The 10 most stolen cars in Britain
If you drive one of the cars on our list, you might want to look into extra security.
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If you’re buying a new car, it’s worth checking whether it’s on the list of most stolen vehicles in the UK.
Figures from stolen vehicle recovery service, Tracker, reveal top-of-the-range vehicles such as Range Rover and BMW were favoured by thieves in 2019.
Thieves continue to exploit vulnerabilities in vehicle tech. And they’re using sophisticated devices to hack into cars with keyless entry systems.
This is a worry for motorists. How can you protect your car against attacks on vehicle technology? We’re here to help.
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The UK’s most stolen cars are:
Range Rover Sport
Range Rover Vogue
Land Rover Discovery
Range Rover Evoque
BMW 3 Series
Range Rover Autobiography
The Range Rover Sport seems to have become popular with thieves. In 2018, it sat at 8th place.
In 2018, the BMW X5 sat at the top of the list. The Mercedes-Benz C-Class sat in second place.
The list is now dominated by Range Rover, BMW and Mercedes-Benz.
A whopping 92% of vehicles stolen and recovered by Tracker were taken without using the owner’s keys. That’s a rise of 26% in four years.
Keyless entry vulnerabilities
It’s thought that this could be down to thieves hacking cars with keyless entry functions.
This convenient system allows you to get into your vehicle and start it without having to get your keys out.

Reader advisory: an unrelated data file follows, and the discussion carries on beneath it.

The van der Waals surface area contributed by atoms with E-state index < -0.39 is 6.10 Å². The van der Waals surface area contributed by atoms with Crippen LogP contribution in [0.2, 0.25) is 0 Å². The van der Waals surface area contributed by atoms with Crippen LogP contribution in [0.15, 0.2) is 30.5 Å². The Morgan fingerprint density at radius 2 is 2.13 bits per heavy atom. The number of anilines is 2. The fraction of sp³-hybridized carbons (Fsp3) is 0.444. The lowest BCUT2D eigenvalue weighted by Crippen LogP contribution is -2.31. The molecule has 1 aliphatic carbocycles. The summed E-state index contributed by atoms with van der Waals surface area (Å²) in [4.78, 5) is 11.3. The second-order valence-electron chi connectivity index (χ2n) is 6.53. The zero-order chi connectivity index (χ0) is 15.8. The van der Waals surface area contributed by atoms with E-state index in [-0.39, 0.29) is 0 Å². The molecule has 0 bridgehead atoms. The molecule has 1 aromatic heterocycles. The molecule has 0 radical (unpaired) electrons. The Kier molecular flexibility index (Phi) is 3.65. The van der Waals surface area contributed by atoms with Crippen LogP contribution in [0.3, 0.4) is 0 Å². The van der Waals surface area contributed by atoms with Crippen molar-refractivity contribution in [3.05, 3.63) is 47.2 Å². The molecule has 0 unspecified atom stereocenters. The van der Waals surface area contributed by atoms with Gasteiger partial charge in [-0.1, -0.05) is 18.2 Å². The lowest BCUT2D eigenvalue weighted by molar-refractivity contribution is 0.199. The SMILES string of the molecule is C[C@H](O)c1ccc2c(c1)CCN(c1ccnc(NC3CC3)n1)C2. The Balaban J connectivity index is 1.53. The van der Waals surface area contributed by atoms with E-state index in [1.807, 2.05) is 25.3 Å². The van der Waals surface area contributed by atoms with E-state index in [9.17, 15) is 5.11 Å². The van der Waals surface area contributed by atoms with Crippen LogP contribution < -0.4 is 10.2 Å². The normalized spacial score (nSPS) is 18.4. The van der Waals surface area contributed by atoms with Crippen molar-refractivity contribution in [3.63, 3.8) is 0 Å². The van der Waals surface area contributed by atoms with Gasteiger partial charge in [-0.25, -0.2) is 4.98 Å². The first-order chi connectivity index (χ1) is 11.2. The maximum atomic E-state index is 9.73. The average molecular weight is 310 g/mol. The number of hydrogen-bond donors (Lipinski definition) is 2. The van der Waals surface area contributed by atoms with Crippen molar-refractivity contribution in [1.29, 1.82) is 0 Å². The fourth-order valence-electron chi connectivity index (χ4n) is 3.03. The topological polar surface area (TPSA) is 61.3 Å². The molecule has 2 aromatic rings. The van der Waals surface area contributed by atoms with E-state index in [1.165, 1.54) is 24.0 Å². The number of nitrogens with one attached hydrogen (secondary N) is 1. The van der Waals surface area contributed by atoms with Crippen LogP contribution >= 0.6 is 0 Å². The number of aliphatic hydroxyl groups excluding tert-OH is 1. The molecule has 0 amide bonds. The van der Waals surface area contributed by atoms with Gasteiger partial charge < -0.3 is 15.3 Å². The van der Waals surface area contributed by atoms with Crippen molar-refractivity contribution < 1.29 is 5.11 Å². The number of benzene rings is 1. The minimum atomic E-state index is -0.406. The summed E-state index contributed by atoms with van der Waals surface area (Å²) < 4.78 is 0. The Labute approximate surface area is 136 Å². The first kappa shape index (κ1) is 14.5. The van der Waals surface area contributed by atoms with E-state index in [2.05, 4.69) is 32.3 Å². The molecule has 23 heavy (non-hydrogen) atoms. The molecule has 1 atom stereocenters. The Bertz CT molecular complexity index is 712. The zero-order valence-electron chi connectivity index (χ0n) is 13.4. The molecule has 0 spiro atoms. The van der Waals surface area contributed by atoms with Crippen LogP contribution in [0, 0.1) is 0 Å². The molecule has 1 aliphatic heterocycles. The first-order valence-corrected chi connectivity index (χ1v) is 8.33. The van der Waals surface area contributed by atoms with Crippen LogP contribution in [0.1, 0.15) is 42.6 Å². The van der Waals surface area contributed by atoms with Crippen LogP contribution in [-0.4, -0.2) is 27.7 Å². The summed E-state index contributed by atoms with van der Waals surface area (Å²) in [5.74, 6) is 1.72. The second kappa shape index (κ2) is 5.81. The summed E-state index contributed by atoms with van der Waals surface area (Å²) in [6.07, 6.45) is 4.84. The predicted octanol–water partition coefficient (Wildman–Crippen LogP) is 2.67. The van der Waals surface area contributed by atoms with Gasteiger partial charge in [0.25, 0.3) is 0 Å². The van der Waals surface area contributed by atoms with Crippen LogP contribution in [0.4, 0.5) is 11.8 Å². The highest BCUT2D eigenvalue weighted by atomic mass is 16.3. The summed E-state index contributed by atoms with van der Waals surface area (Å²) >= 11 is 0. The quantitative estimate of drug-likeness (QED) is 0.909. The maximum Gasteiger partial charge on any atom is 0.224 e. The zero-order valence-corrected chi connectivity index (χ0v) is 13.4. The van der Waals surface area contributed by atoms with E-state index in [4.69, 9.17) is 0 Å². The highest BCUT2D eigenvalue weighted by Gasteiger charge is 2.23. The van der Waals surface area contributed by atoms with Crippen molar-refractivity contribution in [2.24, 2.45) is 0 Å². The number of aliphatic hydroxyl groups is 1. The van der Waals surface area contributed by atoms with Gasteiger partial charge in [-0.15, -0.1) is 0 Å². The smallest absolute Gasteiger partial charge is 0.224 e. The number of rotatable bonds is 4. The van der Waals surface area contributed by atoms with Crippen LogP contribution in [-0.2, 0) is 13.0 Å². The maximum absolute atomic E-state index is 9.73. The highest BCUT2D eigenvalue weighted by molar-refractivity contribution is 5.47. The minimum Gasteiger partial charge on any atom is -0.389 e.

The fob itself permanently transmits a signal to the car. Using a relay device, criminals can hack this signal, open the car and drive away. Even when the fob is inside the house.
Cars stolen and shipped abroad by criminal groups
Usually, the premium vehicles are stolen to order by organised criminal groups and shipped off to Eastern Europe and North Africa.
In 2019, the most expensive car that was stolen was a Range Rover SV Autobiography. With a price tag of £150,000.
But it’s not just high-end models, the Volkswagen Polo – valued at £575 – is also a frequent target for thieves.
Car security tips
To protect against keyless car theft, the Metropolitan Police advise using an electronic car key security pouch – known as a faraday pouch.
The pouch blocks the keyless signal when the fob is inside it.
When storing your keys, keep them out of sight. It’s not unusual for thieves to fish for them through a letterbox.
But a multi-layered approach to security is best, as Clive Wain, Head of Police Liaison for Tracker, says:
“To help prevent car owners falling victim to keyless car theft, traditional visual deterrents, such as crook locks and wheel clamps, can help deter thieves.”
Alarms and immobilisers are usually fitted as standard for new vehicles. You can also give your car a distinct mark that can be used to identify it.
Though they can’t stop signals being intercepted, tracker systems can increase the chances of your car being recovered and returned to the police. Wain says:
“Thanks to our long-standing working relationship with all UK police forces, 54 suspected thieves were arrested in connection with the vehicles we recovered last year.
"In addition to the vehicles recovered by Tracker, 67 other non-Tracker fitted stolen vehicles were also found as a result.
“Vehicle-tracking technology will not only help police close the net on thieves but see a stolen vehicle returned to its rightful owner.”